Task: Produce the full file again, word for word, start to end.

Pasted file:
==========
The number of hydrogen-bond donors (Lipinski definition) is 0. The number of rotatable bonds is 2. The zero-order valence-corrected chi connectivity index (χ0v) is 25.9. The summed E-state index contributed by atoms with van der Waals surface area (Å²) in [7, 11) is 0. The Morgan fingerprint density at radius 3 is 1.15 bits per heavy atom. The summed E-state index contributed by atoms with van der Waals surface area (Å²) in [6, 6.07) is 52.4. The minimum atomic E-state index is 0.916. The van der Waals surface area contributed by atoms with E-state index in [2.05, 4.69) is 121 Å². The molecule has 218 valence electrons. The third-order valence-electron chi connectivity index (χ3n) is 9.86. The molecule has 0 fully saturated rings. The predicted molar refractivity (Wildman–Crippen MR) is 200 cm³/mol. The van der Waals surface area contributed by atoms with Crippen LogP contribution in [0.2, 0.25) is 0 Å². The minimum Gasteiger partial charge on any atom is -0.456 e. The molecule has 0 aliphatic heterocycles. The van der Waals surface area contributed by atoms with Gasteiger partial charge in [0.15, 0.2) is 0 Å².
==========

The number of hydrogen-bond donors (Lipinski definition) is 0. The number of rotatable bonds is 2. The zero-order valence-corrected chi connectivity index (χ0v) is 25.9. The summed E-state index contributed by atoms with van der Waals surface area (Å²) in [7, 11) is 0. The Morgan fingerprint density at radius 3 is 1.15 bits per heavy atom. The summed E-state index contributed by atoms with van der Waals surface area (Å²) in [6, 6.07) is 52.4. The minimum atomic E-state index is 0.916. The van der Waals surface area contributed by atoms with E-state index in [2.05, 4.69) is 121 Å². The molecule has 218 valence electrons. The third-order valence-electron chi connectivity index (χ3n) is 9.86. The molecule has 0 fully saturated rings. The predicted molar refractivity (Wildman–Crippen MR) is 200 cm³/mol. The van der Waals surface area contributed by atoms with Crippen LogP contribution in [0.2, 0.25) is 0 Å². The minimum Gasteiger partial charge on any atom is -0.456 e. The molecule has 0 aliphatic heterocycles. The van der Waals surface area contributed by atoms with Gasteiger partial charge in [0.15, 0.2) is 0 Å².